The Dutch are driving forward ambitious, if underfunded, plans for a national, integrated network of trauma care - complete with helicopters. Tony Sheldon reports

The NHS has been moving towards fewer but bigger accident and emergency departments for years. But so far, ambitious plans to reinvent the system from scratch through a network of trauma centres have come to nothing.

Not so across the North Sea, where Dutch health minister Els Borst, herself the former medical director of Utrecht University Hospital, has launched ambitious plans for a national, integrated network of trauma care.

The Netherlands lends itself to such a network. It has an excellent road system and is one of the most densely populated countries on earth. Some 15.6 million people are packed 380 per square kilometre - more than one and a half times the population density of the UK.

But for the network to succeed there will have to be losers as well as winners. Dr Borst is asking for hospitals to bid by 1 December for the 10 national trauma centres she deems necessary. Others argue that 10 is too few for safety.

These centres will become the elite of A&E care, 'gathering and spreading knowledge and wisdom', working closely together on treatment protocols and scientific developments.

University hospitals with their research and education base are preferred, and only those hospitals which have a trauma centre and a licence to perform neurosurgery need apply.

An experienced traumatology team must be available round the clock, with at least one surgeon, an anaesthetist and two specialist nurses. Within 15 minutes, consultants must be available in 10 different specialties. Intensive care and operating theatre facilities must be constantly available.

Each hospital will have to offer a regional service to a catchment area of at least 1.2 million people. Centres must also provide 'mobile medical teams' comprising a doctor and nurse experienced in giving urgent preclinical care, who will assess patients' injuries at the scene of an accident.

Four of the trauma centres will have helicopters to help the mobile medical teams. They will be geographically spaced to cover the whole country. Those chosen will have responsibility for providing trauma care in their catchment areas. They will not be able to refuse admissions.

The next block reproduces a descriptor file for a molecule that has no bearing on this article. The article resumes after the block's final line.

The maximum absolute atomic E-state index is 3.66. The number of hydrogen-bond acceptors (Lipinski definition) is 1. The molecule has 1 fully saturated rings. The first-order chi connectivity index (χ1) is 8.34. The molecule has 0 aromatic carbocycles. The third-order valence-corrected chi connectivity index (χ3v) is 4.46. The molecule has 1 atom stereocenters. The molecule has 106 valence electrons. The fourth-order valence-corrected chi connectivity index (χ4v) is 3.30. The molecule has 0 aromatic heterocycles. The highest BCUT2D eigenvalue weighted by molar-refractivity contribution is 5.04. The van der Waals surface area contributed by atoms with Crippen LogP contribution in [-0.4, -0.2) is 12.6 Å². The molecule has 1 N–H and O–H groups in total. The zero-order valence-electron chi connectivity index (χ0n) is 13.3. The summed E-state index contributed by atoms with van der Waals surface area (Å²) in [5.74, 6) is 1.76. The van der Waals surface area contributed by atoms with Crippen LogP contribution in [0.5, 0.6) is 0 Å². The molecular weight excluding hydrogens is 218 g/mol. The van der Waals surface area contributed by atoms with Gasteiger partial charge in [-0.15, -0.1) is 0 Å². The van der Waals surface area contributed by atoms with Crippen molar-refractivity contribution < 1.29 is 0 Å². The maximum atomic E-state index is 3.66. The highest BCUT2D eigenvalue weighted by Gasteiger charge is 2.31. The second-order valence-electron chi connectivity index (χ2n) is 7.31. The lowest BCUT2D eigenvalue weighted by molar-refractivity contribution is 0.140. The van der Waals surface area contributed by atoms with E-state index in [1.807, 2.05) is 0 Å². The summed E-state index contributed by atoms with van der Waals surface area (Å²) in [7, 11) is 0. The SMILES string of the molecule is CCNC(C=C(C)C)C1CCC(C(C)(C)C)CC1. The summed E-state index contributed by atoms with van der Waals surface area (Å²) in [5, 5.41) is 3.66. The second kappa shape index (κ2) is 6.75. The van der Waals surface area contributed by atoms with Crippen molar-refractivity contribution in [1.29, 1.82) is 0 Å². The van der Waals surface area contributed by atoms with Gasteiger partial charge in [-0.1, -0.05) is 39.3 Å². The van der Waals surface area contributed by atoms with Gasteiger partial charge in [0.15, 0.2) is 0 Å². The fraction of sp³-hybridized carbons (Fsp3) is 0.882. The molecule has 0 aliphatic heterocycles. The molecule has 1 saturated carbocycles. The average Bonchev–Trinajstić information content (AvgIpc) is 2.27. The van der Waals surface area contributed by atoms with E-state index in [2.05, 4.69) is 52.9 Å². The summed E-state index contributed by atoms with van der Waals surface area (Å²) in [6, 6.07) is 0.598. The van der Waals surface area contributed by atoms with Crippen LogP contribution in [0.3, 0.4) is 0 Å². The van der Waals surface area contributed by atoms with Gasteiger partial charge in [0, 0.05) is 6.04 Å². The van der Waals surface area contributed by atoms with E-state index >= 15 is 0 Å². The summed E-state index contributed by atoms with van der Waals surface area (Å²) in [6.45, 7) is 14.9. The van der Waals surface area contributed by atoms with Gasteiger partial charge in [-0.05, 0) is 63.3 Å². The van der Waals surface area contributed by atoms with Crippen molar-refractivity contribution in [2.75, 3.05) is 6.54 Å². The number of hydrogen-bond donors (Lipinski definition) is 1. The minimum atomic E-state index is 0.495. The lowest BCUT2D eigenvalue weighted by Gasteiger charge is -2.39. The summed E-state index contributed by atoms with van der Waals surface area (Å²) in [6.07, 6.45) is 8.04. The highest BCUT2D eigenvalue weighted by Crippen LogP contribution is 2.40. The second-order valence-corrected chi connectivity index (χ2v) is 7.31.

The financial rewards, however, are meagre. Approximately£3.25m has been set aside for the plan for 1999, with the same amount again for the four helicopters.

Talks have already taken place between, among others, the Dutch Association of Surgery and the Dutch Hospitals Association (NVZ). Meanwhile, telephone lines between the ministry and hospitals haven't stopped ringing.

Amsterdam typifies the problems. It does not have the population to support two trauma centres. Here, the Free University Hospital stands just a few miles from the prestigious Academic Medical Centre.

Both sites have a neurosurgical clinic and handle trauma patients, but the Free University has the 'primary function'. Dr Borst has ruled out joint sites or 'bi-location', so even the Academic Medical Centre was unsure whether to apply. The answer came in requests from hospitals in the towns of the Flevoland polder, east of Amsterdam, to supply trauma care. The Academic Medical Centre thus annexed a hinterland.

But at least one or two hospitals will see their bids rejected. The burden of providing staff for 24-hour mobile medical teams and intensive care beds or trying to cobble together a large enough catchment area may prove too much for provincial hospitals in the north and east.

Although the NVZ agrees wholeheartedly with the network idea, it argues that 10 centres are too few. Hanny Schulten, of the NVZ senior policy staff, says 11 or more centres are required.

'Our proposal is that once the network has been operating for a year, we evaluate it. We need to ask how many patients come, what sort of care they receive, what the effect is on the availability of intensive care beds or operating theatre space'.

The NVZ fears the plans are underfunded and that the£3.25m will go not to patient care but to build up the network. Ms Schulten argues that becoming a trauma centre will lead to 'an intensification of patient care'. It will attract more patients and the range of staff and facilities will need to be available 24-hours-a-day. 'Without more financial support, will trauma centres be forced to take decisions to cut care elsewhere?' she asks.

But the Dutch are fully behind the theory. It makes clear where the responsibility for trauma care lies in every region.

Dirk Jan Bakker, executive manager of medical services at the Academic Medical Centre, explains: 'Discussions such as 'we are full; we can't take any more patients; can you take over?' cannot take place.

'The hospital director and the medical director have to make sure every trauma patient can be accommodated from its catchment area.'

No longer will patients be first stabilised and then sent on to a specialist unit. If in doubt, patients will be taken first to the trauma centre. 'I think in future more lives will be saved,' says Dr Bakker.